I know I'm kind of tough and assertive sometimes. I had to learn to be because for a long time I've been the girl who had to take care of herself. When I was in France with a group from college, the guys in our group made a big deal about talking about how the girls should always be safe and take a guy with them when they went out into town or walking around the streets. I thought that was very chivalrous of them. And they made sure, whenever Jamie or Elizabeth, who were beautiful, went somewhere, that one of them was on the job ready to escort them around the unknown city. 

Then my friend Jenny and I told the group we wanted to check out the public market. "Cool," they said. "Have fun. Let me know if they have any cool stuff," they said. 

The thing is, Jenny and I could handle ourselves. We spoke French, we had a good sense of direction. We even managed to take ourselves on a day trip to Geneva and back. We didn't run into any trouble and we were just fine without a strapping young lad there to keep us safe. 

But it would have been nice to have been treated with some consistency and respect. It would have been nice to be acknowledged as women. And that's the worst thing about our cultural trends that value some things that women have to offer but not the things that matter. It makes a lot of invisible women. And that's a really sad attitude to have to deal with. 

Setting my mind to things
I've made two resolutions that I've kept for two weeks now, and I'm feeling so willpowery it's exciting.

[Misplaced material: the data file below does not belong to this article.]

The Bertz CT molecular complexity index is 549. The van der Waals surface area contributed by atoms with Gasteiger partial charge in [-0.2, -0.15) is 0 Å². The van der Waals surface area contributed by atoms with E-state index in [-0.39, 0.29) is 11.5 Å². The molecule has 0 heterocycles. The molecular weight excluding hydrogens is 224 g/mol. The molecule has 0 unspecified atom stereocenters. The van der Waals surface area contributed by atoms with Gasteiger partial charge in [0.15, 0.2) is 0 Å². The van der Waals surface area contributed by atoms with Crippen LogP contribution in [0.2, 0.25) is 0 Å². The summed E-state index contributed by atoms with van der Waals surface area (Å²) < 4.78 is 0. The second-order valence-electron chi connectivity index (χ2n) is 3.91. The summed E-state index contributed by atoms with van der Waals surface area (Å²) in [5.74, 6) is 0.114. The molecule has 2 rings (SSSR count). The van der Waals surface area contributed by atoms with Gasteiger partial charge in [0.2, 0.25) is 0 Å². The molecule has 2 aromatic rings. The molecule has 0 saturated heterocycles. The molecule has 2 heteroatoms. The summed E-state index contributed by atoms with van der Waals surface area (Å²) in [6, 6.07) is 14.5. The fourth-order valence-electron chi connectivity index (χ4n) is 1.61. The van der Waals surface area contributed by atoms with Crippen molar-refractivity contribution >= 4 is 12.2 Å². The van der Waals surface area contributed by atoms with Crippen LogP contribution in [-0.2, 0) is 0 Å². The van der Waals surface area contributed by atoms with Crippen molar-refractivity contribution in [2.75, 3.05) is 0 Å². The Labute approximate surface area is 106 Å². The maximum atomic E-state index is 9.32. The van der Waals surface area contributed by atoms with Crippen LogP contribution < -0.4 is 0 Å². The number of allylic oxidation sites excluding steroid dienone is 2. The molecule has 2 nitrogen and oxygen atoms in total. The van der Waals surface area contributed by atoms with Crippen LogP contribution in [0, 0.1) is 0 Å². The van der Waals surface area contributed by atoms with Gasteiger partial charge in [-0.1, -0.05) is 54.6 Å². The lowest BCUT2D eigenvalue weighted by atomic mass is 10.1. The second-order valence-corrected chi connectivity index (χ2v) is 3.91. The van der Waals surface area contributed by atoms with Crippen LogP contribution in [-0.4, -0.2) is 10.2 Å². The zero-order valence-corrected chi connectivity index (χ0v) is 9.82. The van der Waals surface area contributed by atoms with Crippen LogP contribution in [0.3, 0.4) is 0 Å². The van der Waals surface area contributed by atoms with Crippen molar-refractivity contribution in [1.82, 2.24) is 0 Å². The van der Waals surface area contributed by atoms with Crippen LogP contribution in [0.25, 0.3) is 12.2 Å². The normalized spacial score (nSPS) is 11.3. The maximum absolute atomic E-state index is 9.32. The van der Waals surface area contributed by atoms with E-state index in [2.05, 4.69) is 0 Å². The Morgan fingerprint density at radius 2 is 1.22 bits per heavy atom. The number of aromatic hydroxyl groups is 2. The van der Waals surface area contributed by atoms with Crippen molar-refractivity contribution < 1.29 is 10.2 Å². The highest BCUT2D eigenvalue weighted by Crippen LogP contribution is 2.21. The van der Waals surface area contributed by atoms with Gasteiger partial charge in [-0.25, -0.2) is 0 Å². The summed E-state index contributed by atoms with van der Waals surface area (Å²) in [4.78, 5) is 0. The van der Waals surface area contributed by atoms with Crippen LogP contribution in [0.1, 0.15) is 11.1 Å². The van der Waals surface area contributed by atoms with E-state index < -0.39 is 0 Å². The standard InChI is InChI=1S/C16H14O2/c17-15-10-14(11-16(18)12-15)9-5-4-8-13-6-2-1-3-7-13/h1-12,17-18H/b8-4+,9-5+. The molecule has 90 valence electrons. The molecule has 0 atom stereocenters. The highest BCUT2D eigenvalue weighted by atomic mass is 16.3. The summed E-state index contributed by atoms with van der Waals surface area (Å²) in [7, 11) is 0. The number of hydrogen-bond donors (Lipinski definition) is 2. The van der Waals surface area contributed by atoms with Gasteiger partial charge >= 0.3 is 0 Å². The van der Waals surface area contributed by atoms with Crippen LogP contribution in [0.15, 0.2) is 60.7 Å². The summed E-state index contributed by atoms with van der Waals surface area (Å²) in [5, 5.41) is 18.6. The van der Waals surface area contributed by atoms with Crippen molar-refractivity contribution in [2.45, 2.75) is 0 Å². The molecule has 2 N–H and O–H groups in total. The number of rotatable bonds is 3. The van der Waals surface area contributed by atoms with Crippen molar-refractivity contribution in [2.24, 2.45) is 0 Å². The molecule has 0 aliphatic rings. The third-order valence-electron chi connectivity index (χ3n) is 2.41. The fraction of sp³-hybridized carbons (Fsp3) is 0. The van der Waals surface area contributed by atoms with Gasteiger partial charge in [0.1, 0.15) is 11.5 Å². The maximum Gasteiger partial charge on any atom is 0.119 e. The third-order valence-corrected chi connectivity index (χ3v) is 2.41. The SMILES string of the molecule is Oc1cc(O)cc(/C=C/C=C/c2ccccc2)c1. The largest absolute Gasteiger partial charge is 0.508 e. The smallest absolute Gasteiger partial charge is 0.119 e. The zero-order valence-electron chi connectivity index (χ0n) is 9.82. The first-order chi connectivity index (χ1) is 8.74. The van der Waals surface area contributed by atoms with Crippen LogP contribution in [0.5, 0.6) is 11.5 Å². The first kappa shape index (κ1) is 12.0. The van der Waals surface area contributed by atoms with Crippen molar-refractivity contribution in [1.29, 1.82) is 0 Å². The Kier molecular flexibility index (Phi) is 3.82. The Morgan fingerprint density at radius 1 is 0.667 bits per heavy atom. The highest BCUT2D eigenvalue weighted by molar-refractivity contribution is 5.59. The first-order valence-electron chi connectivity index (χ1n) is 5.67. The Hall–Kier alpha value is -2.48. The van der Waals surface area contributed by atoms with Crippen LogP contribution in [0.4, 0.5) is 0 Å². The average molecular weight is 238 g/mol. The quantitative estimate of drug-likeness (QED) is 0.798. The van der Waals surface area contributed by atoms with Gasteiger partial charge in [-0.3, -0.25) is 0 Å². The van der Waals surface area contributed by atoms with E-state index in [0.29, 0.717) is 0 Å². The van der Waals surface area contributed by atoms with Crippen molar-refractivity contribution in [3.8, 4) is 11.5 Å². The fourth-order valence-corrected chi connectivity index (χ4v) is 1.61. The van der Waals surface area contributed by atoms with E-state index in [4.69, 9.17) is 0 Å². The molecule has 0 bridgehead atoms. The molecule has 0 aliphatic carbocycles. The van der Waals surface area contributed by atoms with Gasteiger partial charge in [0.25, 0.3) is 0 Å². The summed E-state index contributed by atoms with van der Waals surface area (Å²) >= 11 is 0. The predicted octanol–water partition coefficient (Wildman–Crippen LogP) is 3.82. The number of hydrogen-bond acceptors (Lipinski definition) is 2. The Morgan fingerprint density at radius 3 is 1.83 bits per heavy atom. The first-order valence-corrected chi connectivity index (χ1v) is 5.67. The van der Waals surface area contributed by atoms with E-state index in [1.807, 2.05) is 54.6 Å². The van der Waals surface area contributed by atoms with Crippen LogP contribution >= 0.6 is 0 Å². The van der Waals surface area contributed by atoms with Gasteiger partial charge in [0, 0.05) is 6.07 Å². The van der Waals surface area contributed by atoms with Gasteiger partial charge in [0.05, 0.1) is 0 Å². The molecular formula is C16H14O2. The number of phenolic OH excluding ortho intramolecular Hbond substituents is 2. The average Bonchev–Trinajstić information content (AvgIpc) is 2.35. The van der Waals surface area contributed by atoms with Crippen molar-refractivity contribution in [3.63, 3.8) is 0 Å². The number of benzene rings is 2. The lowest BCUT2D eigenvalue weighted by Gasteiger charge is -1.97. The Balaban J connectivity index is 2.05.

First of all, I'm not eating sugar. I'm still eating fruits and some limited things with sugar in them (like bread and things that are made with it but not excessively) but no candy and sweets. It's going really well. The only thing I've eaten was a little piece of a muffin because Hot Sauce brought them over and I didn't want them to go to waste, but other that that I've been doing super well.

The other resolution started two weeks ago in church - one of our high council members got called on a mission (he's a doctor, and it's the being-the-regional-missionary-doctor type of mission) and spoke in our ward before he left and it was actually all kinds of inspirational. He told us to eat healthy and to get sleep because it's our responsibility to our bodies and I was all "Yeah! Yeah! You tell it!" there in the congregation. In fact, if I were in one of those holy roller Southern churches they show on movies I probably would have stood up and shouted "Amen!" But I'm not so I just wrote little notes. But then he said that we needed to exercise (which I'm all about) and said it should be for 30 minutes a day 5 days a week. And so I decided that since I was so enthusiastic about him I should probably extend my enthusiasm to things I wasn't currently doing. I've been exercising regularly for years, but only 3 times a week, and I've been running a mile (on the treadmill) and then doing weights. In all fairness, I haven't had time for much more than that during the school year and that's why I kept it so short. But I decided that if he said it should be 5 days a week it should be 5 days a week and if he said it should be 30 minutes it should be 30 minutes. So for 2 weeks now, I've been doing it - running for 30-40 minutes 5 days a week. My knee feels a little beat up (because my legs aren't quite the same length) so I'll have to figure that out, but overall I feel fantastic. Every day as I walk back to my house I have this awesome feeling like I own the world.

The only trick now is to keep it up when school starts. I have a dang 8:00 class this semester (why does Chinese do this to us? 8:00 every day) so I'll have to figure out how to schedule the running and still get to school on time. But it's cool to be doing well at something that I used to be very bad at. I used to be the fat kid who couldn't run a mile in high school and tried to avoid it.